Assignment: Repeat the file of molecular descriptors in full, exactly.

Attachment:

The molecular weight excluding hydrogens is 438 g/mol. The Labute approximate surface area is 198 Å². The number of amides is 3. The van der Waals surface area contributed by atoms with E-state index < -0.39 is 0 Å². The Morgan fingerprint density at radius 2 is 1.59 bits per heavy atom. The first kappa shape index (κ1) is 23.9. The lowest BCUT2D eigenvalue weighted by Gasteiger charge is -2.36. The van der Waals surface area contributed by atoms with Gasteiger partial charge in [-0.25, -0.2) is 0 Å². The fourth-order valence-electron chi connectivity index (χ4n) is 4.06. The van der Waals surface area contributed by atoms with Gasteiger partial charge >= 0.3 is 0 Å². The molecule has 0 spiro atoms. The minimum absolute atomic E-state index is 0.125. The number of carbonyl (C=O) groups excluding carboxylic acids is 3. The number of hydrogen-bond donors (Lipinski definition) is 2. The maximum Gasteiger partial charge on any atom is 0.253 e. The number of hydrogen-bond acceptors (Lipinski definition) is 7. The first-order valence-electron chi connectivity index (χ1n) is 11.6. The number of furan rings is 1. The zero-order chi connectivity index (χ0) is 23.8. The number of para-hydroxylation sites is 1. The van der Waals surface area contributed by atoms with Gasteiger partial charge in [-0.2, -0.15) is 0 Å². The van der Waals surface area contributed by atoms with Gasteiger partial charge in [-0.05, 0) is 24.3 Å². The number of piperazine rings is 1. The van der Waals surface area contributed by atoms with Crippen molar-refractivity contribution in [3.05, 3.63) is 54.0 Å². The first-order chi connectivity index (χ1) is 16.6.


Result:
The molecular weight excluding hydrogens is 438 g/mol. The Labute approximate surface area is 198 Å². The number of amides is 3. The van der Waals surface area contributed by atoms with E-state index < -0.39 is 0 Å². The Morgan fingerprint density at radius 2 is 1.59 bits per heavy atom. The first kappa shape index (κ1) is 23.9. The lowest BCUT2D eigenvalue weighted by Gasteiger charge is -2.36. The van der Waals surface area contributed by atoms with Gasteiger partial charge in [-0.25, -0.2) is 0 Å². The fourth-order valence-electron chi connectivity index (χ4n) is 4.06. The van der Waals surface area contributed by atoms with Gasteiger partial charge >= 0.3 is 0 Å². The molecule has 0 spiro atoms. The minimum absolute atomic E-state index is 0.125. The number of carbonyl (C=O) groups excluding carboxylic acids is 3. The number of hydrogen-bond donors (Lipinski definition) is 2. The maximum Gasteiger partial charge on any atom is 0.253 e. The number of hydrogen-bond acceptors (Lipinski definition) is 7. The first-order valence-electron chi connectivity index (χ1n) is 11.6. The number of furan rings is 1. The zero-order chi connectivity index (χ0) is 23.8. The number of para-hydroxylation sites is 1. The van der Waals surface area contributed by atoms with Gasteiger partial charge in [-0.2, -0.15) is 0 Å². The van der Waals surface area contributed by atoms with Gasteiger partial charge in [-0.05, 0) is 24.3 Å². The number of piperazine rings is 1. The van der Waals surface area contributed by atoms with Crippen molar-refractivity contribution in [3.05, 3.63) is 54.0 Å². The first-order chi connectivity index (χ1) is 16.6.